Operational Planning Improvements

To improve flight planning, the FAA has introduced new and improved information services in the areas of Traffic Flow Management (TFM) and flight services that enable collaboration service providers and users sharing the same data and negotiating to find the best solutions to meet operational needs.

Automated Flight Service Stations (AFSSs)

AFSSs provide planning assistance, aviation weather, and aeronautical information to commercial, general aviation and military pilots. The AFSS may be reached by 1-800-992-7433.

Update on FAA NextGen Backbone Programs

Through its NextGen Program, the FAA has takn major steps to enhance safety and improve efficiency in our nation's airspace. NextGen is a comprehensive modernization of state-of-the-art technologies and procedures that, in short, enable aircraft to move from point A to Point B more efficiently and directly than ever before. The major backbone programs of NextGen include the following;

Automatic Dependent Surveillance- Broadcast (ADS-B)

Is the FAA's satellite successor to radar. ADS-B makes use of GPS technology to determine and share precise aircraft location information and streams additional flight information to the cockpits of properly equipped aircraft.

Collaborative Air Traffic Management Technologies (CATMT)

Is a suite of enhancements to the decision support and data sharing tools used by air traffic management personnel. These enhancements will enable a more collaborative environment among controllers and operators, improving efficiency in the National Airspace System.

Data Communications (Data Comm)

Will enable controllers to send digital instructions and clearances to pilots rather than relying solely on voice communications. Precise clearance messages from ATC that appear on a cockpit display can also interact with an aircraft's Flight Management Systems (FMS) computer.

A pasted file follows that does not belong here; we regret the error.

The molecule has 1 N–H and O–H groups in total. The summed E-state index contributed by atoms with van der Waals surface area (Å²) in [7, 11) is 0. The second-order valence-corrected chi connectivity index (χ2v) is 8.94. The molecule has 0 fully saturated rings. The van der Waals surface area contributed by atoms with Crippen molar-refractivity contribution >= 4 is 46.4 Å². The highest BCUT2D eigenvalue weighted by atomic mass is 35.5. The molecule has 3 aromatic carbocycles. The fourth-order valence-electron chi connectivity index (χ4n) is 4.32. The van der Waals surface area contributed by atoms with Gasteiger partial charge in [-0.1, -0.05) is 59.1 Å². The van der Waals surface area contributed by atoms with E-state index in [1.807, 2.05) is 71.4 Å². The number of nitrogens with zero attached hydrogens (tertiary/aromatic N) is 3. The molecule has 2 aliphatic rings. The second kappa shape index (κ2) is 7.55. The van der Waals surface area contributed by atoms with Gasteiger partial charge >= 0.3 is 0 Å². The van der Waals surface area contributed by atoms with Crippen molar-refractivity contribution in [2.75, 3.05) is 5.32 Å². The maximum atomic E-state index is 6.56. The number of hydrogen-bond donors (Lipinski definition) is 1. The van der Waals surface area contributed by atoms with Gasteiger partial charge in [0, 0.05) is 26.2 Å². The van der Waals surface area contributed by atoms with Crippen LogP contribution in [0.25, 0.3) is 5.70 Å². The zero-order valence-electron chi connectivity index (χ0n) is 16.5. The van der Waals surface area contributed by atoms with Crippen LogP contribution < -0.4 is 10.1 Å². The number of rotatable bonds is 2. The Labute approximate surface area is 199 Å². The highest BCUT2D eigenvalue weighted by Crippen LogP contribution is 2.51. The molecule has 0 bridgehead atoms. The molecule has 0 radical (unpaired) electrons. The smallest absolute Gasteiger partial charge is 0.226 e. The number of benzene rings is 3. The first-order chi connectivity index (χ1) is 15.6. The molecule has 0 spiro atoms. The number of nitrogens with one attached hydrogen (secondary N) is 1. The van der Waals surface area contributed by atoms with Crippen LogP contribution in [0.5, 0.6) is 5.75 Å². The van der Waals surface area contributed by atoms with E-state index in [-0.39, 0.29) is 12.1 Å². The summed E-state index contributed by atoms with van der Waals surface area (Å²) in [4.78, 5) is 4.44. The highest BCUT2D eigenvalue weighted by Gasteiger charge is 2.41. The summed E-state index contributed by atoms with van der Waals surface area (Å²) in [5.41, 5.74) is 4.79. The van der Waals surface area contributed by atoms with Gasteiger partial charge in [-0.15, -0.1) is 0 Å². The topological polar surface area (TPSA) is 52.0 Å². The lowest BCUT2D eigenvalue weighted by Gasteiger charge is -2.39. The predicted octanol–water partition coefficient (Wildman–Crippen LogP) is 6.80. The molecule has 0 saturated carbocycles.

National Airspace System Voice System (NVS)

Will supplant the FAA's aging analog voice communication system with state of the art digital technology. NVS will standardize the voice communication infrastructure among FAA facilities, and provide greater flexibility to the ATC system.

System Wide Information Management (SWIM)

Is the network backbone structure that will carry NextGen digital information. SWIM will enable cost effective, real time data exchange and sharing among user of the National Airspace System.

Airport Surface Detection Equipment, Model X (ASDE-X)

As frequently noted by the FAA and NTSB, the potential for runway incursions and collisions on taxiways increases each year. To combat this problem, the FAA has deployed ASDE-X at 35 major U.S. airports. This system allows controllers to detect potential conflicts by providing detailed coverage of movement from surface radar, ADS-B sensors aboard aircraft, and aircraft transponders, among other sources.